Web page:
I left the Hall that day, having excelked myself, saying,

“Hmmmm. I had better wear bright orange lipstick more often!”


Some things, you can never understand. And in the end all you can do is let go of them.

I have been writing of the finding of my great grandmother’s grave, quite by accident. It has been very significant for me, since she was the only person who welcomed my birth into the world, and who became my godmother. Really, though, she should not have been my godmother, because she was not young, but she wanted to take it on, because she adored me. Sadly, I cannot say that of my biological mother. It has been important to me to find someone who did welcome me into the world. And so, these past few weeks have been major for me.

I can remember her well. Granny Hill, as we called her. She and Grandad Hill lived at the rather evocatively named Rose Cottage in Blyton. I was taken there by both my mother and my grandmother, though after the age of two, we were roaming around England. I still saw her at holiday times however. I can see her now, a very little, dark haired lady. Her hair never went grey. Yet she had had so much sadness in her life, losing two sons, one to a brain tumour and one to the war. I believe that she saw me as special because the son who died from a brain tumour was my mother’s father. I believe that in some way she saw me as a link with her lost son. I doubt very much that she would have approved of the way in which my mother treated me. In fact, I believe she would have been horrified by it. But you see, no one knew. To this day, none of the family knows what treatment my mother meted out to me. It has always been a secret, and one that I knew I must always keep. To this day, my mother, who is now 93 years old, will not admit to what she did.

My mother is sick now, and will be leaving this world soon. It is a hard time for me. I find myself in great confusion. It seems so apt that I should find my great grandmother’s grave at this time, and that the church clock should be stopped at the time of my birth. I should not have been born, you see, in my mother’s eyes. She had attempted to get rid of me from her womb, but had failed. She described this event in graphic terms to me when I was 13 years old. The hatred of babies that had always manifested itself all through my childhood really came into its own at this stage. The strange thing about it was that I was expected to just accept this as normal and not to question or feel anything about it. But that is the story of my life.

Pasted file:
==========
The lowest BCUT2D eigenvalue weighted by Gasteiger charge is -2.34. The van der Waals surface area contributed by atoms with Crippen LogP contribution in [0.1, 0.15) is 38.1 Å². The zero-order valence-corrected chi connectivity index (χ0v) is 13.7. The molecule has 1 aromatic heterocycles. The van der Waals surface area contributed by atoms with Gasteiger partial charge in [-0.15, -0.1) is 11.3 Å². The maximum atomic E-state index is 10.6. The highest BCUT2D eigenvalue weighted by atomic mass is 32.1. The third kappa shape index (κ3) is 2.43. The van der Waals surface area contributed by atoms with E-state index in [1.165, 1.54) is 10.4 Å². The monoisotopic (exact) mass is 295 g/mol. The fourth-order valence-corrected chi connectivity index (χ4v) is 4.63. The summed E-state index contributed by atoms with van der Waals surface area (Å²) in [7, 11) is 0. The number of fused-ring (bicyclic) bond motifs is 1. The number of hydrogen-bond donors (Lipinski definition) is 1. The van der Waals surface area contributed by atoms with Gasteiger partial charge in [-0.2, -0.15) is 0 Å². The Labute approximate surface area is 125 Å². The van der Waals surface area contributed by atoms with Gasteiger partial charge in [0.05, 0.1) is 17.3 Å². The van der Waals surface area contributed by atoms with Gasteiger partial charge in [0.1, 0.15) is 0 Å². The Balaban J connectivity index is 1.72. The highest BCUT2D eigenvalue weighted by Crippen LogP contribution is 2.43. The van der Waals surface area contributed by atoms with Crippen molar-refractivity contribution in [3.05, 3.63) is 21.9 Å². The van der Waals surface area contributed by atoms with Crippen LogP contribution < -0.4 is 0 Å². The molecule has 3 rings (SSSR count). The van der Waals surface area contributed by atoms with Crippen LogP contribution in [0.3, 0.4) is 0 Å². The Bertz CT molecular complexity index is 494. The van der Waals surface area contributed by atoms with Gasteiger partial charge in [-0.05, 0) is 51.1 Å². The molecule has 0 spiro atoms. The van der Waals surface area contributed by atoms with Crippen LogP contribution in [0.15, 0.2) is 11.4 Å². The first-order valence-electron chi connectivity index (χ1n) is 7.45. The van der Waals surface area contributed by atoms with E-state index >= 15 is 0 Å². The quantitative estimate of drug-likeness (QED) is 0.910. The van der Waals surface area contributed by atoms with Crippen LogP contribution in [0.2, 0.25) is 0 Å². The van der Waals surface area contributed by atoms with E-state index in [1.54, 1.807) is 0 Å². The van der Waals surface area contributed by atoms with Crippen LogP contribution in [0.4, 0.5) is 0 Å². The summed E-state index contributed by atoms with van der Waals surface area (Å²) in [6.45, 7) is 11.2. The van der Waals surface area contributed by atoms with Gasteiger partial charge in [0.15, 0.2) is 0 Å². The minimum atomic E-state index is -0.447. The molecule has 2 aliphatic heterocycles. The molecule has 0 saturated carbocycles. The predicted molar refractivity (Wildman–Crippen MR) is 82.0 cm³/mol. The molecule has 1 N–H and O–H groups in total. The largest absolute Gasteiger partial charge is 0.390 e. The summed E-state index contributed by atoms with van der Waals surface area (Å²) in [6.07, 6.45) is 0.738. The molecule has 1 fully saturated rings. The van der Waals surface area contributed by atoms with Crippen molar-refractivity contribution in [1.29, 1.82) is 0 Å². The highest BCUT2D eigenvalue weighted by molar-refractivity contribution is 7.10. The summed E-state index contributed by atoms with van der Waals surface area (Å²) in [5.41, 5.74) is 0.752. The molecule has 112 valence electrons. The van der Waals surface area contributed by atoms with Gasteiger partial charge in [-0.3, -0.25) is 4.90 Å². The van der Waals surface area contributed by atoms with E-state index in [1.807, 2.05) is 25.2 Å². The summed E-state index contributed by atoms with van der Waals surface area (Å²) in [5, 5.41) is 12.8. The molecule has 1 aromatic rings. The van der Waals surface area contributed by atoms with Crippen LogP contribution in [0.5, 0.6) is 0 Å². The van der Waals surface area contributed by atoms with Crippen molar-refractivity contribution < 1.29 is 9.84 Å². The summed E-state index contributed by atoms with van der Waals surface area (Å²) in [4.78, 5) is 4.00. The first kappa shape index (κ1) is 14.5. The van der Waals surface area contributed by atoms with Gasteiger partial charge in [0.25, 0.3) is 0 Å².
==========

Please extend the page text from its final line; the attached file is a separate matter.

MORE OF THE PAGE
Everything in our house was normalised. Outwardly, we were a very “good” family. No one knew what went on behind closed doors, and it would have been disloyal to tell. Disloyalty was the most heinous thing, to my mother, and to the family. Yet, even the things that went on were kind of glossed over, to me. They could be the most awful things in the world, yet they were alright really. Even today, I have difficulty in saying that they were terrible things. Part of me still cannot believe that they were so terrible. But I know the effect of them. And for me, there has been almost unbearable emotional pain. No one would have known. I did ‘A’ levels like everyone else, went to Teacher Training College, got degrees, worked. All of that. Married – but did not have children, because my mother, with her intense hatred of babies, made sure I did not have any. This is the thing that has caused me the most emotional pain of all. And Mothers Day, to me, is hell on earth.

I remember, when I had cancer, and was lying on my bed, very sick and weak, and unable to get up, holding out my arms to my mother, for her to hold me and comfort me, and she looked at my brother and made a face as if to say, “Ugh.” She pursed her lips, and refused to come to me. I vowed, at that time, that if I ever got better, I would never have contact with her again. My brother supported her, and does to this day. He denies me as his sister.